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Saudi Arabia: An Ancient Ritual, This Year's Hajj Wore A Modern Face

Nearly 2 million Muslims descended on Saudi Arabia in February for the hajj, the pilgrimage required at least once in the lifetime of all Islamic faithful able to make the trip. Muslim clergy customarily use the occasion for sermons on established themes, including calls for Islamic unity. RFE/RL correspondent Don Hill talks to Muslim scholars and commentators to find out how the U.S.-declared war on terrorism affected this year's hajj.

Prague, 26 February 2002 (RFE/RL) -- From one perspective, the hajj -- the holy pilgrimage that devout Muslims make to Mecca at least once in a lifetime if they can -- never changes.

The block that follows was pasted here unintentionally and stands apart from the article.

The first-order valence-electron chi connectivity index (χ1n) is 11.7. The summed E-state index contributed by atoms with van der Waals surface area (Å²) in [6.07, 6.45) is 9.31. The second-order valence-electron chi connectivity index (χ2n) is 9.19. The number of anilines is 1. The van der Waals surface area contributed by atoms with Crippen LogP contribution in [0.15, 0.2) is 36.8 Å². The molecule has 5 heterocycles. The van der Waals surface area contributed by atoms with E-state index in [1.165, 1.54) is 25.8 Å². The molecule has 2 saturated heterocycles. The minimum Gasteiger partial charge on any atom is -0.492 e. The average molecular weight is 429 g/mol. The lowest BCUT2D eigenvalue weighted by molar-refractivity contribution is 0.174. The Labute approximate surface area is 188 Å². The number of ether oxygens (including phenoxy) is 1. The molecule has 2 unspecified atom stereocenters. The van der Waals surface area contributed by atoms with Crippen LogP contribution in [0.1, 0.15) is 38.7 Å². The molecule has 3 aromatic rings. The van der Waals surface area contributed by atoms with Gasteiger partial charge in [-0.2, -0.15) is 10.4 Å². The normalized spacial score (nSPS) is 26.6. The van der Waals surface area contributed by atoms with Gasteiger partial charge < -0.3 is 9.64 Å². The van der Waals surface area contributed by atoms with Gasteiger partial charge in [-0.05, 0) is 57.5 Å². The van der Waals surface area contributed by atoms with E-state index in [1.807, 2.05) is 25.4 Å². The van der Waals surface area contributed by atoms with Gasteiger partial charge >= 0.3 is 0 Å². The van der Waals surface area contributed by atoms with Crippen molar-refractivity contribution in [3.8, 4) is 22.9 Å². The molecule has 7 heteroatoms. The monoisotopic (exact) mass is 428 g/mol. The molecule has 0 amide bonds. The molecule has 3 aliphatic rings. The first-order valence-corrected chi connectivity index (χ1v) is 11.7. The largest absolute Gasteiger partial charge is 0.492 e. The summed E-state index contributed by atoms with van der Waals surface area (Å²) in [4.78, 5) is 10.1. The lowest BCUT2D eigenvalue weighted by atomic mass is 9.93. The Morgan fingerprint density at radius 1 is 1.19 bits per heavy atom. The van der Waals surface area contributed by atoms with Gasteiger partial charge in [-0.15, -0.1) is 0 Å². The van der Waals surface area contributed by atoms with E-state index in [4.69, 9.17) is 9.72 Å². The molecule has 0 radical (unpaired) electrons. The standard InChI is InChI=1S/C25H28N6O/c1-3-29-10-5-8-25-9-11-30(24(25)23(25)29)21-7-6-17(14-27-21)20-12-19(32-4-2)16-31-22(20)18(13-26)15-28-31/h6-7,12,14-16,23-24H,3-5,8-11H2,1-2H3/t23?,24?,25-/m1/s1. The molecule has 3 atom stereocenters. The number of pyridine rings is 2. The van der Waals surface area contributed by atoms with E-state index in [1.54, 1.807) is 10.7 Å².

Pilgrims journey by land, sea, and air from all over the world in the season of the hajj. They approach Mecca in Saudi Arabia devoutly and in prescribed stages. The 2002 hajj ended on 24 February.

On 21 February, Saudi Arabia's top cleric, Sheik Abdul Aziz Al-Sheik, called for Islamic unity in a sermon delivered from Mount Arafat, where the Prophet Mohammad preached his last sermon almost 14 centuries ago. That, too, was traditional.

However, there were also differences this year. The terrorist attacks of 11 September hung silently in the air over Mecca, as did memories of the U.S.-led attacks on the Al-Qaeda terror network and the Taliban in Afghanistan.

Sheik Al-Sheik said in his sermon that Islam requires protecting the weak and unarmed and is incompatible with terrorism. He also made evident that what one group calls terrorism, another may call self-defense. Referring to Israel, he said this: "Fighting the oppressed Muslims in Palestine is terrorism and repression."